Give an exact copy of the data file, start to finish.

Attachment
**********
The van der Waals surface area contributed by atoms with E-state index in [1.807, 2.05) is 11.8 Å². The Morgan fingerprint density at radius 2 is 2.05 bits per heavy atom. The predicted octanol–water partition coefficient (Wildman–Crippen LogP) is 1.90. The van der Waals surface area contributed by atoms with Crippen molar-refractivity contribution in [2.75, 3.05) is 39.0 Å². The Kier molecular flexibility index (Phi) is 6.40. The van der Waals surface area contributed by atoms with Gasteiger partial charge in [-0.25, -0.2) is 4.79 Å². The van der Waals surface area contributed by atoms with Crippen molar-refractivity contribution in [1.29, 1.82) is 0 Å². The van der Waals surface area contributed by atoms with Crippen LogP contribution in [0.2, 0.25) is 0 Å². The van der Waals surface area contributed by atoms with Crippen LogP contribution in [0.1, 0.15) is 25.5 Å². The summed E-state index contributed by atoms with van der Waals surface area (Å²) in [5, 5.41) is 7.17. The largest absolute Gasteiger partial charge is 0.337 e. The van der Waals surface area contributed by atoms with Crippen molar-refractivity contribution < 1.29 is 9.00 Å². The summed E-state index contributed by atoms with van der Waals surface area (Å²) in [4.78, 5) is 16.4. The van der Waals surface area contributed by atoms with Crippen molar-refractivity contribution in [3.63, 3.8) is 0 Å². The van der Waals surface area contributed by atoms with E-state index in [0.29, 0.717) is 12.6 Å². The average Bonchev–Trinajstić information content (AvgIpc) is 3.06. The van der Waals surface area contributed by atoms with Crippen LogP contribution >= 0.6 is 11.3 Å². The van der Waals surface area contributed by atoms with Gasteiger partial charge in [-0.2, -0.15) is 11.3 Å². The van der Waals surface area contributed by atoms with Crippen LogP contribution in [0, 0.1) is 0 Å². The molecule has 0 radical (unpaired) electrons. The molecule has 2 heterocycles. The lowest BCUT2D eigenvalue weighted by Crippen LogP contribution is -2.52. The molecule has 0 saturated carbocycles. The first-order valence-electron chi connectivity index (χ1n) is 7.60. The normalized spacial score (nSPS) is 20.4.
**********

The van der Waals surface area contributed by atoms with E-state index in [1.807, 2.05) is 11.8 Å². The Morgan fingerprint density at radius 2 is 2.05 bits per heavy atom. The predicted octanol–water partition coefficient (Wildman–Crippen LogP) is 1.90. The van der Waals surface area contributed by atoms with Crippen molar-refractivity contribution in [2.75, 3.05) is 39.0 Å². The Kier molecular flexibility index (Phi) is 6.40. The van der Waals surface area contributed by atoms with Gasteiger partial charge in [-0.25, -0.2) is 4.79 Å². The van der Waals surface area contributed by atoms with Crippen molar-refractivity contribution in [1.29, 1.82) is 0 Å². The van der Waals surface area contributed by atoms with Crippen LogP contribution in [0.2, 0.25) is 0 Å². The van der Waals surface area contributed by atoms with Crippen LogP contribution in [0.1, 0.15) is 25.5 Å². The summed E-state index contributed by atoms with van der Waals surface area (Å²) in [5, 5.41) is 7.17. The largest absolute Gasteiger partial charge is 0.337 e. The van der Waals surface area contributed by atoms with Crippen molar-refractivity contribution < 1.29 is 9.00 Å². The summed E-state index contributed by atoms with van der Waals surface area (Å²) in [4.78, 5) is 16.4. The van der Waals surface area contributed by atoms with Crippen molar-refractivity contribution in [3.63, 3.8) is 0 Å². The van der Waals surface area contributed by atoms with E-state index in [0.29, 0.717) is 12.6 Å². The average Bonchev–Trinajstić information content (AvgIpc) is 3.06. The van der Waals surface area contributed by atoms with Crippen LogP contribution >= 0.6 is 11.3 Å². The van der Waals surface area contributed by atoms with Gasteiger partial charge in [-0.2, -0.15) is 11.3 Å². The van der Waals surface area contributed by atoms with Crippen LogP contribution in [0, 0.1) is 0 Å². The molecule has 0 radical (unpaired) electrons. The molecule has 2 heterocycles. The lowest BCUT2D eigenvalue weighted by Crippen LogP contribution is -2.52. The molecule has 0 saturated carbocycles. The first-order valence-electron chi connectivity index (χ1n) is 7.60. The normalized spacial score (nSPS) is 20.4.